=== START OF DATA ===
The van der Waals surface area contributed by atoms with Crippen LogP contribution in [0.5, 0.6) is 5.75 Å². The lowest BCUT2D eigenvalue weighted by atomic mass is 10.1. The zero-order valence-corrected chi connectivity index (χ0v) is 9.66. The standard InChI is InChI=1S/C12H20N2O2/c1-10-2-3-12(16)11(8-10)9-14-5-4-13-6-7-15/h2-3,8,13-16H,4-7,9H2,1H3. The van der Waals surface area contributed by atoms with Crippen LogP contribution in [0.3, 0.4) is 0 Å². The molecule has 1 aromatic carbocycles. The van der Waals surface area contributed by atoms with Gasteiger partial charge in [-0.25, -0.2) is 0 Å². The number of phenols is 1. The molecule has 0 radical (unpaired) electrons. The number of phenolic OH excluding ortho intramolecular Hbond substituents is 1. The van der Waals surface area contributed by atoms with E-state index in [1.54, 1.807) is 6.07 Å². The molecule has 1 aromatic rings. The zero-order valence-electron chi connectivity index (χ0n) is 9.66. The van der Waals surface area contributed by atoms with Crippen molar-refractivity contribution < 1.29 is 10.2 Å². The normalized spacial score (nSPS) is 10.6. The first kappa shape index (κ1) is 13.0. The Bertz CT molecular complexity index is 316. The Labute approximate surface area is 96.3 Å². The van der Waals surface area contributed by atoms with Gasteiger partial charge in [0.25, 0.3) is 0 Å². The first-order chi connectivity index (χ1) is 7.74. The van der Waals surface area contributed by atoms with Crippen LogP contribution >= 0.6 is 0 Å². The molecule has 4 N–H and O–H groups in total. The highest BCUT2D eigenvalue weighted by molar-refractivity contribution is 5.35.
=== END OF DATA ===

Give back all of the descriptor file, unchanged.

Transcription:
The van der Waals surface area contributed by atoms with Crippen LogP contribution in [0.5, 0.6) is 5.75 Å². The lowest BCUT2D eigenvalue weighted by atomic mass is 10.1. The zero-order valence-corrected chi connectivity index (χ0v) is 9.66. The standard InChI is InChI=1S/C12H20N2O2/c1-10-2-3-12(16)11(8-10)9-14-5-4-13-6-7-15/h2-3,8,13-16H,4-7,9H2,1H3. The van der Waals surface area contributed by atoms with Crippen LogP contribution in [0.3, 0.4) is 0 Å². The molecule has 1 aromatic carbocycles. The van der Waals surface area contributed by atoms with Gasteiger partial charge in [-0.25, -0.2) is 0 Å². The number of phenols is 1. The molecule has 0 radical (unpaired) electrons. The number of phenolic OH excluding ortho intramolecular Hbond substituents is 1. The van der Waals surface area contributed by atoms with E-state index in [1.54, 1.807) is 6.07 Å². The molecule has 1 aromatic rings. The zero-order valence-electron chi connectivity index (χ0n) is 9.66. The van der Waals surface area contributed by atoms with Crippen molar-refractivity contribution < 1.29 is 10.2 Å². The normalized spacial score (nSPS) is 10.6. The first kappa shape index (κ1) is 13.0. The Bertz CT molecular complexity index is 316. The Labute approximate surface area is 96.3 Å². The van der Waals surface area contributed by atoms with Gasteiger partial charge in [0.25, 0.3) is 0 Å². The first-order chi connectivity index (χ1) is 7.74. The van der Waals surface area contributed by atoms with Crippen LogP contribution >= 0.6 is 0 Å². The molecule has 4 N–H and O–H groups in total. The highest BCUT2D eigenvalue weighted by molar-refractivity contribution is 5.35.